Last weekend the rain stopped just in time for LA Loves Alex’s Lemonade to brighten up Culver City. The tents were packed with guests enjoying the delicious eats, but there were no long lines at any of the restaurants. Chefs braved the muddy grass and it added to the convivial atmosphere, with people grinning at the silliness as they manuevered their way around puddles.
Pork belly was a popular item, as usual. Grains were a welcome addition, a fad we first noticed at The Taste. One of the most exciting things about Alex’s Lemonade is the attendance by chefs from New Orleans, who mostly brought along sausages, as did many others at this event. There wasn’t too much challenging cuisine, except perhaps an octopus salad, and the fresh uni, which we will be looking at indepth. The only game onsite was Animal’s quail, which was really the only game there needed to be. It was hard not to go back for seconds, but they would recognize me. next time I’m bringing a false moustache.
Perhaps my favorite taste of the entire event was Jones Farm pork belly tartine with preserved quince, Rogue Blue and hazelnuts. The richness of the pork belly cut with the sweet-tartness of the quince, the classic matching of hazelnuts and blue. It’s the kind of thing that shocks your palate with its brilliance. You are stopped dead in your tracks and can only stand stupidly in the way of other guests.
Nancy Silverton and Matt Molina were one of the few tables with a line for their Ribs al forno with apple cider vinegar, fennel and honey. The fennel was similar enought to star anise to give the ribs “from the oven” a slightly Asian feel although the apple cider vinegar and subtly flavored coleslaw were clearly drawing on a Southern theme.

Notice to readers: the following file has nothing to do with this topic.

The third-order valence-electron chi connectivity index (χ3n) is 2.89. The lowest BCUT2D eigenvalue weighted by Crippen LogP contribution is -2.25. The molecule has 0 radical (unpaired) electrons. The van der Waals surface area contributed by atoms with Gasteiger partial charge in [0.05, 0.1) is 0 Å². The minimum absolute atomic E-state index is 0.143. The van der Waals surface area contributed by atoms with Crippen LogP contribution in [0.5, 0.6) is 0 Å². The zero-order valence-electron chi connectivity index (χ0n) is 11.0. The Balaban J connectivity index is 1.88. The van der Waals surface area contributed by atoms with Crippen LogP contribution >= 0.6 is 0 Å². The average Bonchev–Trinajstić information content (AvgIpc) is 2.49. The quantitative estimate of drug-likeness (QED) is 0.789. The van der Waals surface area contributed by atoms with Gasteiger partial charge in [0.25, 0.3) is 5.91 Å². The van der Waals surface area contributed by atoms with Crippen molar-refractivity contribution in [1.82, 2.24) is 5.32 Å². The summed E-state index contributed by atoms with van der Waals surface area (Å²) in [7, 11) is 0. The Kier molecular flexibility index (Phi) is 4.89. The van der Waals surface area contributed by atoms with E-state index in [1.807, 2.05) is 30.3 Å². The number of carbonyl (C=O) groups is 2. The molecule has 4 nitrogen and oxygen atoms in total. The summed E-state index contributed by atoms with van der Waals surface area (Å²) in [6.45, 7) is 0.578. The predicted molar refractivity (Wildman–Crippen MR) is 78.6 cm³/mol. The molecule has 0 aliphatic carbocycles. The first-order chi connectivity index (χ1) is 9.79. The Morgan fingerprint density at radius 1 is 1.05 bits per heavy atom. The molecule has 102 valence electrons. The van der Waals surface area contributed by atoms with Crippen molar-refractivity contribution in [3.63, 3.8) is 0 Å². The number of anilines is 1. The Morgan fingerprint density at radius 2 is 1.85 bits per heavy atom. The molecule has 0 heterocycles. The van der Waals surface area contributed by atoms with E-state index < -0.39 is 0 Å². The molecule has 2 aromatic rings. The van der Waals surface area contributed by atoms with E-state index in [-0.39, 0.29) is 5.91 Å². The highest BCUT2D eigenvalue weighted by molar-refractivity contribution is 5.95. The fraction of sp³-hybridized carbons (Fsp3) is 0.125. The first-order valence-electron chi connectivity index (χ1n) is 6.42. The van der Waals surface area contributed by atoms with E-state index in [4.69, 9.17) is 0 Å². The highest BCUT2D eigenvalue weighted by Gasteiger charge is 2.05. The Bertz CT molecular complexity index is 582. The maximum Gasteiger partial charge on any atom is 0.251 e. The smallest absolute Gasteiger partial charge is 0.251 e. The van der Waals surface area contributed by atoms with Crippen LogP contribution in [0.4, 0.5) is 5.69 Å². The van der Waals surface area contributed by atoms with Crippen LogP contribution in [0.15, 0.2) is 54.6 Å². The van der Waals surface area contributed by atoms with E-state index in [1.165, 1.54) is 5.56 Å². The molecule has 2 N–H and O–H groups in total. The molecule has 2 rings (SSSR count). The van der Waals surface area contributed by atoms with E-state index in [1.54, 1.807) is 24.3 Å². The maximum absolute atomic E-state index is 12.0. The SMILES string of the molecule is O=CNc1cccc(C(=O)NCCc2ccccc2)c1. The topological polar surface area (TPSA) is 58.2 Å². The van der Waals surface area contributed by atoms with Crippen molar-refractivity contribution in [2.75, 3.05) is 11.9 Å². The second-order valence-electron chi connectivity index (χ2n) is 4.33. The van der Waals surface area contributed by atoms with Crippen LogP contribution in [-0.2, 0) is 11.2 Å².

Nancy Silverton was friendly and cheerful, signing cookbooks for her fans.
The Pink family was there, and I LOVE the Pinks! They were serving up full-sized hot dogs, so I filled up a little more than I should have. At these events your appetite is a precious commodity. But Pink’s polish with mustard and grilled onions is worth it!
It is no secret we are enamored with Vinny Dotolo and Jon Shook of Animal and Son of a Gun. Their plum char siu-ed grilled quail was tender with a nice balance between smoky and sweet.
Jonathan Waxman’s Raw Vegetable and Blood Orange salad was all about the squash blossom. He said when he saw them in the market they spoke to him. Be careful, though, if you get too close he may nip your nose.
Russell Moore’s wood-oven smoked Lamb Sandwiches were the perfect combination of two of my favorite flavors of the moment — lamb and Indian flavors. I could have eaten these sandwiches all day.
Michael Ciramusti had a friendly smile for everyone as he served up his version of New England Clam Chowda, a clam broth with an entire clam, and Grandma Jo’s Clam Cakes.
Neal Fraser made it a family affair with the most adorable little assembly line ever. The farro salad with arugala, pesto and lemon was delicious with fresh beets and enthusiatically grated Sardo Fiore pecorino.
Cristina Olufson brought Lucques Cookies and Confections. The pecan squares were buttery and divine.
Giada De Laurentiis wasn’t able to make it, but she sent along scrumptuous Italian Zeppole. This kind of food is why she is always making those expressions of pure ecstacy.
April Bloomfield’s Ribolatta was the perfect warm soup for a chilly day. She also very generously provided copies of the recipe, a kindness I hope will catch on.
And of course we had to have some gelato from Nancy Silverton’s sister, Gail, whose Gelato Bar is a local favorite.